Understanding Leg Amputation: Surgery for a Medical Condition

You’ve been told by a healthcare provider that you need to have a leg amputation. This is a surgery to remove part or all of your leg. It's done because tissue in the leg is diseased and can’t be healed. Or it may be needed to prevent the disease from spreading farther into your body. The purpose of the surgery is to restore your ability to function. This is because removing the diseased part of your leg can improve your total health.

Healthcare provider talking with man in pre-op hospital room

Why amputation is needed

Your healthcare provider and team will work with you to set up a treatment plan. Take an active role in your care and ask questions. An amputation is done only after healthcare providers have tried to treat the problem in other ways. They have determined that your body can’t heal the tissue damage in your leg. The tissue may be badly infected or even dead. The most common causes of tissue damage include:

  • Foot ulcers (sores) due to diabetes

  • Reduced blood flow caused by peripheral vascular disease (PVD)

  • Tumors due to cancer

  • Severe infection resulting from wounds

  • Severe trauma

About the surgery

The surgeon will save as much of your limb as possible. This may include joints, such as the knee. But you may not know before the surgery how much of the leg will remain. Sometimes, another surgery is needed later to remove more of the leg. This is done to preserve your health and improve healing.

Questions to ask

Ask your healthcare team about anything that isn't clear to you. Example of questions to ask:

  • How will my pain be managed?

  • How soon will I be able to stand after surgery?

  • Will I get a prothesis?

  • Where can I find support after my amputation?

  • When will I start therapy after surgery?


After the surgery

Pain management

Your pain will be monitored at all stages of your recovery. Talk to your care team about options for medicine and other treatments to help manage your pain. When you wake up right after surgery, you’ll be on pain medicine to help keep you comfortable.


You will have a rehabilitation team that may include doctors, therapists, prosthetists, surgeons, nurses, and others involved in your care. You are the most important member pf this team.

Right after surgery, you’ll have a splint or other form of dressing on your leg. This helps control swelling and aid healing. You may start rehabilitation, including physical therapy (PT), soon after surgery, depending on your health. The goal of rehabilitation is to help you reach your best level of health and quality of life, and to support your independence in walking and daily activities. PT strengthens your muscles and helps to prevent muscle or joint tightening. You’ll also learn how to safely transfer between your bed and other surfaces, such as a chair. This helps prevent falls and protects your wound while it heals. When you’re ready, you may be able to move around using a walker or crutches. And when your wound has healed, you may be able to be fitted for an artificial limb. However, this may take some time because the swelling in your leg needs to go down for the prosthetic to fit well.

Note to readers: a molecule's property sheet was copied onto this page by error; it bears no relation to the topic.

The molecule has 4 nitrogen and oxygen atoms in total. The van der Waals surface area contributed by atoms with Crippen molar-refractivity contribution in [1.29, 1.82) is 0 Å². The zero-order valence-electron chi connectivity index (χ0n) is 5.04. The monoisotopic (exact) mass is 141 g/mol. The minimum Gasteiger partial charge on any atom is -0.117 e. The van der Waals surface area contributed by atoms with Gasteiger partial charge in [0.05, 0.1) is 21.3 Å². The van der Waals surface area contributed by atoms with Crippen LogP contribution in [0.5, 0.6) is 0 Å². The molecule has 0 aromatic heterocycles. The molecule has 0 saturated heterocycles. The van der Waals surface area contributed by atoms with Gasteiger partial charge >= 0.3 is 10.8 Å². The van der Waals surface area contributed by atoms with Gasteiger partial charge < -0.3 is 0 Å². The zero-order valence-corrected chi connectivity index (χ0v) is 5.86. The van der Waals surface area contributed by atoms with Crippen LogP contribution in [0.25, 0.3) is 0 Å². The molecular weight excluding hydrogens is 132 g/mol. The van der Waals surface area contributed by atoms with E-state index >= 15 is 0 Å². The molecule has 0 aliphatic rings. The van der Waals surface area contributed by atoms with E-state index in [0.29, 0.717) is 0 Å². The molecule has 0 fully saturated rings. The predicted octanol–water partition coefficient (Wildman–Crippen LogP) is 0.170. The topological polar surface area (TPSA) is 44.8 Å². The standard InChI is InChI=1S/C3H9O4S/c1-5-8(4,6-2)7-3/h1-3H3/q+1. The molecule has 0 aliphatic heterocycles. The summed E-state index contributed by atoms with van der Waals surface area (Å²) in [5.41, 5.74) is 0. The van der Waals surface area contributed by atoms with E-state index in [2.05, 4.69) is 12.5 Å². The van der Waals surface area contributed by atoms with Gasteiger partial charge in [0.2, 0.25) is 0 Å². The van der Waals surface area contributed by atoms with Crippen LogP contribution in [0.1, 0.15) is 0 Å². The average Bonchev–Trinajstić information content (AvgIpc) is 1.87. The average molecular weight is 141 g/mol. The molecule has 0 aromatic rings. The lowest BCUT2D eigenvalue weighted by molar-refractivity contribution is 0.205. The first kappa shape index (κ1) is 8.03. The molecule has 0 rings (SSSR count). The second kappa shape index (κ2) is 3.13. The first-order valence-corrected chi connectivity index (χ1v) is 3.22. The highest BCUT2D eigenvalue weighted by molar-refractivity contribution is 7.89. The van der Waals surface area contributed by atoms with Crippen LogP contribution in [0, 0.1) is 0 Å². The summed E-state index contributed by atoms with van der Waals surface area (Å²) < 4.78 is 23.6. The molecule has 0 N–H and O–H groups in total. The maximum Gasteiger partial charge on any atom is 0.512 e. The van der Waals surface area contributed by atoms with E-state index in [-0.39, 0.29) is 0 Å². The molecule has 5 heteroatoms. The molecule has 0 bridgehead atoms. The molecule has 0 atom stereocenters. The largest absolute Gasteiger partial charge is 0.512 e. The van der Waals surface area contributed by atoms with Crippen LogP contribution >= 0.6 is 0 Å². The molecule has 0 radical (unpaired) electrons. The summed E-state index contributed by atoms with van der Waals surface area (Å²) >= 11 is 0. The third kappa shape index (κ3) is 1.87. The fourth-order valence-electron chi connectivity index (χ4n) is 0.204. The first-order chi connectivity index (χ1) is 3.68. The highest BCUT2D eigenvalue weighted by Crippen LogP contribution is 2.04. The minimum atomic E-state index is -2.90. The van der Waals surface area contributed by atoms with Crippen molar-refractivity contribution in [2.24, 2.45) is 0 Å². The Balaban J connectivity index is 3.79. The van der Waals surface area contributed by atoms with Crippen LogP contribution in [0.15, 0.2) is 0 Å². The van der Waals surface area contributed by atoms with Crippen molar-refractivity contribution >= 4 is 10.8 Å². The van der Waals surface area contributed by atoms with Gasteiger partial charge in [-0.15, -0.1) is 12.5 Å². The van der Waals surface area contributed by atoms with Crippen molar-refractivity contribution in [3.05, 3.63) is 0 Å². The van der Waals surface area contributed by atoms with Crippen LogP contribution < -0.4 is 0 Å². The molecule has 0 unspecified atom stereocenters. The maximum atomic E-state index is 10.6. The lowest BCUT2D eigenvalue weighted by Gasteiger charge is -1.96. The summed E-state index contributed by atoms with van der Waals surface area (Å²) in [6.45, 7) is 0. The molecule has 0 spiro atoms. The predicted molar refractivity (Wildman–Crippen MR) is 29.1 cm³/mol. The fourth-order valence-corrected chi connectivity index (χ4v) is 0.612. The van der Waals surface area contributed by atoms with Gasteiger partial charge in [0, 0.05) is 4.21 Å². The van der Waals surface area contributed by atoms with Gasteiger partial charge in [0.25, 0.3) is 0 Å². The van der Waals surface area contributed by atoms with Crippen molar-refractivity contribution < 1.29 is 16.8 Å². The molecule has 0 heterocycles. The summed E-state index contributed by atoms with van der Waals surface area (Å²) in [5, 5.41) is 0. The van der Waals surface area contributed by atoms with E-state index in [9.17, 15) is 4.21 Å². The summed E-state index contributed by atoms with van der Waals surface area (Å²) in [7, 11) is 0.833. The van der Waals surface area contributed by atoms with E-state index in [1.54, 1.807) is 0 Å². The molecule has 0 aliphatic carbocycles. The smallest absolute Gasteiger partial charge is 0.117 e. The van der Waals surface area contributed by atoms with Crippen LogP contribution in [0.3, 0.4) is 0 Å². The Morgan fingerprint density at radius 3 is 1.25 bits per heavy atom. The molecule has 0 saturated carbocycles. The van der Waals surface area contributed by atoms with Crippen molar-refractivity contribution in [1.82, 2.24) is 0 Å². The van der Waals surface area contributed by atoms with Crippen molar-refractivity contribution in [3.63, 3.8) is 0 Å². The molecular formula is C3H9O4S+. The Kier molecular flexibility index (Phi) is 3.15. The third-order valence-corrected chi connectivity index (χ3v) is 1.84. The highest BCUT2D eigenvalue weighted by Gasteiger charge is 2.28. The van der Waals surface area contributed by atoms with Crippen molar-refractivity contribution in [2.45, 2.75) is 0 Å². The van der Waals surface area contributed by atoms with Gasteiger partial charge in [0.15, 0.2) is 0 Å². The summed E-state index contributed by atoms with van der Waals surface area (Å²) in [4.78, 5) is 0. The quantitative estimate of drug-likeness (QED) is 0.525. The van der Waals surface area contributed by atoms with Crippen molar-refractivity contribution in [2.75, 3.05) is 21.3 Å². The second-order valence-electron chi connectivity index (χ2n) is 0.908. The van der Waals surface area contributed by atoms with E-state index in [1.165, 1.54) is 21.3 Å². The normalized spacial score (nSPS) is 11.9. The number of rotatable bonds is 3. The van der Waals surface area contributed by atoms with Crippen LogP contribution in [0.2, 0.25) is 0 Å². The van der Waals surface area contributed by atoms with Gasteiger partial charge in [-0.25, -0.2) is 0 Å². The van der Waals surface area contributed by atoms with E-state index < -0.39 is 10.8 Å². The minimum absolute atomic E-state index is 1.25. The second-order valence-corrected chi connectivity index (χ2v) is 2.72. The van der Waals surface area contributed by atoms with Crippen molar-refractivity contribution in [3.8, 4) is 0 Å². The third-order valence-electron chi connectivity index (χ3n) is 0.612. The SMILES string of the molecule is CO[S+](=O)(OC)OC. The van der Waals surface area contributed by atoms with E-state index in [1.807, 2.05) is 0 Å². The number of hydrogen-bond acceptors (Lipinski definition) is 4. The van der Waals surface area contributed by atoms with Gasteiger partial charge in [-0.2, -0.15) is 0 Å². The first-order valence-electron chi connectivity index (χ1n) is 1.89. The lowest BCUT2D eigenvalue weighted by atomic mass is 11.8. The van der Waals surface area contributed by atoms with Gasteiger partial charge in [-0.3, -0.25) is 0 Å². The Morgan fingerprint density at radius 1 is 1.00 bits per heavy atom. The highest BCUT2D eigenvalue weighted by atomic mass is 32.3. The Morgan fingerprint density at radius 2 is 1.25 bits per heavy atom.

Living with limb loss

Losing a limb is life-changing. It’s normal to feel upset, sad, scared, angry, or even relieved after surgery. You’ll likely have a lot of questions or concerns about your future. You may wish to talk to an expert on emotional changes, such as a psychologist. Consider talking to others who have had an amputation, such as in a peer support group. Keep in mind that the goal of this surgery is to restore function and support your independence. This is so your health can improve and you can live your life more fully. See below for where you can find extra support.

Long-term concerns

Health problems that led to amputation can still affect your intact (natural) leg. Work closely with your healthcare team to manage your overall health. Stay as active as you can. But keep a close watch on your intact foot and leg. Look carefully for wounds that don’t heal or areas that change color or lose feeling. Take all medicines as directed by your healthcare provider. This can help keep you from having to go through another surgery.

Notes for family and friends

When someone you care about has an amputation, it may come as a shock. You may wonder if your loved one will be able to care for himself or herself. You may not know how to react to the changes to his or her body. These are normal concerns. It will take time for the whole family to adjust. Keep in mind that limb loss does not change who a person is. Right now, your loved one will need your complete support. Take an active role in his or her care. Help to collect and remember information, such as medicines and healthcare provider’s appointments. Most important, your family member or friend needs your understanding and patience. Don’t forget to listen. Let him or her tell you what kind of support is needed. To learn more about adjusting to limb loss, see below. 

To learn more

To learn more about limb loss and to get support, contact:

  • Amputee Coalition of America www.amputee-coalition.org

© 2000-2021 The StayWell Company, LLC. All rights reserved. This information is not intended as a substitute for professional medical care. Always follow your healthcare professional's instructions.
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